STANFORD — Two kindergarten students from Stanford Elementary School who suffered E. colipoisoning remain in the intensive care unit at the University of Kentucky’s Children’s Hospital this morning while local, state and federal officials continue their efforts to determine the source of the contamination.
Both children are from the same class.
A third kindergartener, who is a twin of one of hospitalized students, also has suspected E. coli poisoning but has not been hospitalized and is “recuperating nicely” at home, said Diane Miller, director of the Lincoln County Health Department.
Ronnie Deatherage, director of operations for Lincoln County Schools, said he was meeting with a federal Department of Agriculture official this morning “to come up with a strategy to attack this thing, to figure out what the root source is.”
Environmentalists with the local health department collected information from the school’s cafeteria on Thursday, including a history of the food served there over the last two weeks and also conducted an inspection, which turned up no violations, said health department nurse Jackie McMurtry.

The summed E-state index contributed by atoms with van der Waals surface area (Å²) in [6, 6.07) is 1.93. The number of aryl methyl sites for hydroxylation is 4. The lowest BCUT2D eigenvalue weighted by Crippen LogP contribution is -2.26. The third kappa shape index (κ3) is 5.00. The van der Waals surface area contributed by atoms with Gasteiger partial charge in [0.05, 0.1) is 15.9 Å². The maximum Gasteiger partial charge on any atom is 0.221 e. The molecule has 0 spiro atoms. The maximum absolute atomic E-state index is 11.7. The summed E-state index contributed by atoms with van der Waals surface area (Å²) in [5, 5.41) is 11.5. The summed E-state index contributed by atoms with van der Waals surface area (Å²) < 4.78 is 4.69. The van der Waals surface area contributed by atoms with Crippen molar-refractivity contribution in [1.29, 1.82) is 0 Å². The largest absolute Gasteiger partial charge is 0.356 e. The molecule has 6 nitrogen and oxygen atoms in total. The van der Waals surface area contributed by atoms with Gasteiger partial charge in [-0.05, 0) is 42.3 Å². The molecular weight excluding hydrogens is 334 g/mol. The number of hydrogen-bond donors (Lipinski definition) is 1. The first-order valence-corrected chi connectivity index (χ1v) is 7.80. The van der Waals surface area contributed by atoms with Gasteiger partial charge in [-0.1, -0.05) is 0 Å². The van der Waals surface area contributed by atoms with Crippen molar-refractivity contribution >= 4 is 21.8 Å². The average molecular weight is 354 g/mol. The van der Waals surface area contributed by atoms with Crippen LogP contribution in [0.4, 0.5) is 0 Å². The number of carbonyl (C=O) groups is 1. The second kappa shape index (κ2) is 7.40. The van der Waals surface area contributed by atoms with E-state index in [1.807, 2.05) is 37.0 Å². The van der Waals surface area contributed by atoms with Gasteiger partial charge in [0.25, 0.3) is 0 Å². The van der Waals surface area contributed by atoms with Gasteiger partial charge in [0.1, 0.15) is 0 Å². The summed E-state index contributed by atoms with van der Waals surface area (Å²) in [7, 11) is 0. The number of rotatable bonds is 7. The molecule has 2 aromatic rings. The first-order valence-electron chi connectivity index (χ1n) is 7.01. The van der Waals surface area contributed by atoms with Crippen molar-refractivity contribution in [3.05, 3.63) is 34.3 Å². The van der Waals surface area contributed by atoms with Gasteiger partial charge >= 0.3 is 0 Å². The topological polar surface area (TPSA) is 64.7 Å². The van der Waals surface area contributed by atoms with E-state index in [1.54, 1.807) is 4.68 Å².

“There is no indication it’s coming from the cafeteria,” Deatherage said.
The school system sent home notes to parents explaining the situation on Thursday. Overall attendance this morning at Stanford Elementary was at 89 percent, compared to 96 percent on Thursday. Kindergarten attendance dropped to 74 percent today compared to 88 percent on Thursday, said Bruce Smith, director of pupil personnel.
Superintendent Karen Hatter speculated today’s significant drop-off in attendance was due to parents keeping their children home out of precaution. There have been no reports of possible E. coli-related sickness outside the three kindergarteners, Hatter said.
McMurtry said the E. coli bacteria can be spread through tainted meats, most often hamburger, along with fruits and vegetables and unpasturized juice and milk. Contact with a contaminated area and handling pets and farm animals can also be sources of the bacteria.
Washing hands thoroughly and often, and not sharing food, are effective preventative measures, Miller said.
Symptoms of E. coli poisoning include bloody or watery diarrhea, stomach cramps and fever. It can take up to eight days for the symptoms to occur after becoming contaminated, and the sickness can last up to two weeks, Miller said. If symptoms develop, parents should immediately take their child to a doctor and withhold them from school for 48 hours, she said.
Local officials will participate in a conference call with state health officials later to day to share information and determine what else, if anything, should be done to limit further exposure to the bacteria.
“We’ll have the weekend to see how it goes,” Hatter said.